“If you think, have a kindly thought, If you speak, speak generously, Of those who as heroes fought And died to keep you free”
Set up by the Black Country Society. Our aim is to highlight local men who died in the Great War and how they have been commemorated on war memorials. Its scope covers the whole of the present Dudley Municipal Borough and therefore includes the places which have come within its bounds since 1914.
There are over fifty memorials and the number of names exceeds three thousand. Research on the names has been extensive but inevitably errors and omissions occur. We would like to hear about them concentrated on life and work before 1914, involvement in military campaigns and where each man is buried or commemorated.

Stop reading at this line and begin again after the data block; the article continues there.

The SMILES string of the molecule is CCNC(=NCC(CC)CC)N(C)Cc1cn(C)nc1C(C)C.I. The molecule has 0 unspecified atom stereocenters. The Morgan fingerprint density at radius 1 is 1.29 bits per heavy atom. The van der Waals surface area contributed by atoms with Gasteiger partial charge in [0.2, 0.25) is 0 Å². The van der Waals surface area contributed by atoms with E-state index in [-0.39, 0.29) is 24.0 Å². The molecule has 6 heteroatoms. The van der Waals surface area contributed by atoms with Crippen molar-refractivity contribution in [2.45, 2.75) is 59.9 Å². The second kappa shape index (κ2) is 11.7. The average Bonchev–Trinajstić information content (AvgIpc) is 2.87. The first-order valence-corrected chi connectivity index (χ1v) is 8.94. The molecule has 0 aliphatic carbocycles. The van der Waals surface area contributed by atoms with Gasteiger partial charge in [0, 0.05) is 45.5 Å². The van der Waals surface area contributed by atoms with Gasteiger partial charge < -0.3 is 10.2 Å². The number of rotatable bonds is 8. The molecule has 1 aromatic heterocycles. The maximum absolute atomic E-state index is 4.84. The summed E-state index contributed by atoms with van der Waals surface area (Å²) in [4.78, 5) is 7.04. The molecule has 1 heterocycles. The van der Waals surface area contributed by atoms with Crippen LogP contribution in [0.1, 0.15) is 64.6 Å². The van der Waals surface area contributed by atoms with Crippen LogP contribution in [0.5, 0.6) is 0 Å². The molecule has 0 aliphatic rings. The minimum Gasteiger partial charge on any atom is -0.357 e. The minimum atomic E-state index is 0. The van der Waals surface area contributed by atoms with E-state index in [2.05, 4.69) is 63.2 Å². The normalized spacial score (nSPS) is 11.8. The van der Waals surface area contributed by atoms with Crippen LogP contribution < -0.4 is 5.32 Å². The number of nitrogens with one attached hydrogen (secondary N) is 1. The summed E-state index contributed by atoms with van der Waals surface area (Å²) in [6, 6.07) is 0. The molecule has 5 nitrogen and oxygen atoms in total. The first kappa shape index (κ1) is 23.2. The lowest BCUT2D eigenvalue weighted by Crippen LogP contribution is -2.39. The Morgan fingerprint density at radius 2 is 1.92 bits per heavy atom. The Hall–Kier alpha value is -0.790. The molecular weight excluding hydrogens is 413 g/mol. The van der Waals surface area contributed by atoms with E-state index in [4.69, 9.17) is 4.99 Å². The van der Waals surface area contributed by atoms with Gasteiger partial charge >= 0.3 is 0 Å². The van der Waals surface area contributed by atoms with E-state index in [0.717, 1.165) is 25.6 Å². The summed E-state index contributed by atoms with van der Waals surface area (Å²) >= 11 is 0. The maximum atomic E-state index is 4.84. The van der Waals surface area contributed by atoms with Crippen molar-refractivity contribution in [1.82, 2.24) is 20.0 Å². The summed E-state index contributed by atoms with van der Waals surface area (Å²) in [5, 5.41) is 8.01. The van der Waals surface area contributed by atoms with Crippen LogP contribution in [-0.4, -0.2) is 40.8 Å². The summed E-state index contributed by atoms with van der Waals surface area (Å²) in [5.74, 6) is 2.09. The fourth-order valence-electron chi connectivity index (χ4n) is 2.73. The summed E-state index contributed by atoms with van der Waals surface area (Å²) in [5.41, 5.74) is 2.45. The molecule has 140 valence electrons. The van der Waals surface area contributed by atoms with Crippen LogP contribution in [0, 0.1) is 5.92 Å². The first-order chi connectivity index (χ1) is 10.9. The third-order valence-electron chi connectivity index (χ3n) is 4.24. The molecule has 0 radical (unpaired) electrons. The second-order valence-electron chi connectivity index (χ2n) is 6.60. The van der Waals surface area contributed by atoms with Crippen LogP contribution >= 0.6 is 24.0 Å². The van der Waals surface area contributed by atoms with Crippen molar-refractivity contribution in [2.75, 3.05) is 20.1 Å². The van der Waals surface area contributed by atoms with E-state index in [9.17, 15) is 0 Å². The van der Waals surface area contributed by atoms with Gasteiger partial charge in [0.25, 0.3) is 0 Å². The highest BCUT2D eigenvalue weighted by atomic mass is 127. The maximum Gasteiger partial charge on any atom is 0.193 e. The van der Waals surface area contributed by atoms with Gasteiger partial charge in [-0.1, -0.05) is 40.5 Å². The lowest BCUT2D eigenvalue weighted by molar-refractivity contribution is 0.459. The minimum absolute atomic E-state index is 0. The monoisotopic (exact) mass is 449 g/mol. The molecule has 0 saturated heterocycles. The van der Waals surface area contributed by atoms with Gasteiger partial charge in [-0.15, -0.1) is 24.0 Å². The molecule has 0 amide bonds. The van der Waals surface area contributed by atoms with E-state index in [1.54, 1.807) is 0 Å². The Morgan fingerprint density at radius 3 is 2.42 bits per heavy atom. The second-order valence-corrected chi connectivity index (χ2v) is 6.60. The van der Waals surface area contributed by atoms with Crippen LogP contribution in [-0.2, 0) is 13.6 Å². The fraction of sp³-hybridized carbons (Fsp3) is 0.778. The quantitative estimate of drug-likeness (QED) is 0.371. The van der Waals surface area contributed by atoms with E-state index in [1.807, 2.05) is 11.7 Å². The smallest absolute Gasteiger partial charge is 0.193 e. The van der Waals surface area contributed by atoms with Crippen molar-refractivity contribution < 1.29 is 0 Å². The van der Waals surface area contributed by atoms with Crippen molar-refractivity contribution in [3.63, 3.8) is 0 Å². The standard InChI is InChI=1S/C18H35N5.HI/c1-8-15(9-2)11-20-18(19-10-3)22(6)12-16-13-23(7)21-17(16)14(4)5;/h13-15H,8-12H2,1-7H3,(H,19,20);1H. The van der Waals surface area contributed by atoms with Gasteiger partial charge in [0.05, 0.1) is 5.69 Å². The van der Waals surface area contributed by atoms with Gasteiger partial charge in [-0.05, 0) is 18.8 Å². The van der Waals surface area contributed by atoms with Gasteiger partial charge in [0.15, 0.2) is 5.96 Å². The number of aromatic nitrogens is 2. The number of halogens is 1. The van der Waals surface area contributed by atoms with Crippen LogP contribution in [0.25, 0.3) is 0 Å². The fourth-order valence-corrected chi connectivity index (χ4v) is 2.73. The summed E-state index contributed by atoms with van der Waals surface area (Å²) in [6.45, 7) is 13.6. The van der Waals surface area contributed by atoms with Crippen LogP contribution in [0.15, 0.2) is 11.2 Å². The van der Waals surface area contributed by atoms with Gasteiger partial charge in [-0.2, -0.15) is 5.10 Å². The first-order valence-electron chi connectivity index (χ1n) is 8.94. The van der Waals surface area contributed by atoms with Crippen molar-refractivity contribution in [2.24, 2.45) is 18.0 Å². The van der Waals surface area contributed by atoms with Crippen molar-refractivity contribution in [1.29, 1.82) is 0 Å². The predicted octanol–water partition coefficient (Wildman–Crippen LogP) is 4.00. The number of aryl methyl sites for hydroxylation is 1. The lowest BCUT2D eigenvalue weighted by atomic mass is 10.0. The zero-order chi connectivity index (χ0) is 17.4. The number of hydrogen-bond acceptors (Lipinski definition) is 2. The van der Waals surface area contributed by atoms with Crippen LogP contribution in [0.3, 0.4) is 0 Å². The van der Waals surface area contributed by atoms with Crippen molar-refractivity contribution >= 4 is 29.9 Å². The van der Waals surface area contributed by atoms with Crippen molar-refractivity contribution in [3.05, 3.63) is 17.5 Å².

Frank Packwood lived in Love Lane, Oldswinford, and attended Oldswinford C of E School. He also attended St. Mary's church, where he was a chorister and member of the Young Men's Bible Class. By 1914 he was working for Nash and Sons and living in Norton Road with his mother. He volunteered in September 1915 and joined the Gloucesters. He was sent to the 14th (Service) Battalion in the 35th Division. They crossed to France in January 1916 and went to the front line in Artois, the scene of the 1915 battles of Neuve Chapelle and Loos. It was a quiet sector at this time, which was helpful for men who had not been in battle as yet. Nevertheless, even in winter, there were raids and patrols to cope with, and shelling was a constant worry. He was under instruction in the trenches when a shell landed beside him. Private Frank Packwood died of wounds on the 3rd March and is buried in Le Touret Cemetery (III D 33) and commemorated on the Stourbridge, Oldswinford church and Oldswinford C of E School Memorials.Search our Biographies